Dolls Kill is an online fashion brand globally recognized. The brand gained significant popularity in 2014 when the company was crowned “Fastest Growing Retailer” and was called one of the “top companies in San Francisco” by Inc. magazine.
Dolls Kill features a wide variety of products on their retail website, including clothing, shoes, and accessories.
The brand is called what it’s called because the six collections of products by the Dolls Kill are displayed using “Dolls.”
Every collection has a unique style, showcased by the dolls that depict them. These models embrace the personality of a specific group and try their hardest to express this personality through their get-up.
In this article, we will discuss more Dolls Kill, if it’s legit, what made people cancel the brand, and where it went wrong with this fast-fashion brand.
Dolls Kill is founded by two owners, Bobby Farahi and Shoddy Lynn. One of these owners, Shoddy Lynn, has been the center of a controversy that led to the brand being canceled by the masses due to their gross misconduct.
Dolls Kill has a pretty active social media. On one unfortunate day, Shoddy Lynn posted a video response to the behavior of her company for the last couple of years.
Lynn’s tone-deaf social media post included a photo of a line of police officers standing in front of a Dolls Kill store in Los Angeles.
The caption she wrote said, “Direct Action in its glory,” as well as a hashtag that said, Black Lives Matter.
During that time, the Black Lives Matter protests were rampant worldwide.
The ordinary people were banding up against the police and the government and urging them to provide rights to the oppressed African Americans residing in the United States who face systemic racism and prejudice in every aspect of their life.
Amidst these sociopolitical debates and protest eruptions, Lynn took to Instagram to post in solidarity with the police – the same police that killed George Floyd and was blatantly detaining, attacking, and dismissing protesters around Los Angeles at the time.
After this infamous and controversial Instagram post, Doll Kills started receiving massive amounts of criticism and hatred on their social media.
This was in response to Shoddy Lynn supporting the brutality of the police rather than being a part of the Black Lives Matter movement, which had taken on a rapidly escalating course.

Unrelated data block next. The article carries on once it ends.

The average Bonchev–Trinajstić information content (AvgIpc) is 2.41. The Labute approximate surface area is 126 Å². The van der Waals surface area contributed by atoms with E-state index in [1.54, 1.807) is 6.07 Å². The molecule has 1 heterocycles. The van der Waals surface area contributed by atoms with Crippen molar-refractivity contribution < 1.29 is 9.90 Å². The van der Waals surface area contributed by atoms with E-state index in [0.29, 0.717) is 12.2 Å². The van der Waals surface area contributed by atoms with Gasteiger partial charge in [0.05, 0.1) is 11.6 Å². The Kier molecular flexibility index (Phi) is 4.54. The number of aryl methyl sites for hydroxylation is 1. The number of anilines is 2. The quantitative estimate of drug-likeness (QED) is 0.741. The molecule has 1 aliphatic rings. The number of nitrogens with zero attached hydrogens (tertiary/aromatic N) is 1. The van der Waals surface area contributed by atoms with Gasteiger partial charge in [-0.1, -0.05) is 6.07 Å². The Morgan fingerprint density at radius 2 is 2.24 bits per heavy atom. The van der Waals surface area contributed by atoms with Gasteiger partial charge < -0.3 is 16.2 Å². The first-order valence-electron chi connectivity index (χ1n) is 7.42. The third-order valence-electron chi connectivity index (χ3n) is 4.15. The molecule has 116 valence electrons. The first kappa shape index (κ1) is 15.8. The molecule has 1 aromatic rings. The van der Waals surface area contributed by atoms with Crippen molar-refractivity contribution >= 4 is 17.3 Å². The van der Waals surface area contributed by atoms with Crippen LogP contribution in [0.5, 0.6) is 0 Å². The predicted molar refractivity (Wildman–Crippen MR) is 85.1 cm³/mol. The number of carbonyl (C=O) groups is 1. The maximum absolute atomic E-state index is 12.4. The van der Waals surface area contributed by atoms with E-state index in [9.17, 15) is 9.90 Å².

It was ironic because most of the company’s consumer demographic is a part of the movement and were voicing their concerns regarding the brutality of the police and silence of the white, privileged citizens.
The controversy regarding the Black Lives Matter Vs. The Police movement was not the only time. Dolls Kill disappointed its customer base.
Dolls Kill has been notoriously known for sparking controversy due to its undeniable bias towards white citizens and being accused of cultural appropriation, for which they received considerable backlash.
The company was boycotted by its consumers for cultural appropriation. In 2014, they launched a Native American headdress as part of the Halloween collection.
A consumer reached out to them regarding the article, but they did not respond well and refused to take it down. They were also accused of stealing designs from black artists, which further attested to their cultural bias and the inclination towards white supremacy.
Furthermore, they have also been known for selling clothes that are associated with supporting white nationalist groups.
Such groups are highly inappropriate considering they support an idea of white supremacy in a world where people of color are already facing prejudice in every sector of their lives, including work opportunities, social life, and political office.
The wildly inappropriate tendencies of Dolls Kill don’t end here.
Rape culture has been a longstanding problem for the world, and Dolls Kill’s support for casual sayings like these that have underlying sexism innuendoes only aggravates the problem.
They have also been known for selling articles of clothing that read “Goth is White” or “Dead Girls Can’t Say No,” which suggests that they are supporting the rape culture, and there is an unlimited number of ways in which this practice is inappropriate.
When popular brands like Dolls Kill sell articles that support a particular bias, more and more people are inclined towards accepting it as the new norm, and the cultural tone of a country is set.
People start normalizing this practice and eventually start supporting it themselves.
At the very least, people who once condemned these actions are silenced by the sheer volume of these articles and incidences.
Dolls Kill has been known to steal designs from small-scale artists and create articles of their own without giving the original artists any credit or compensation for it at all.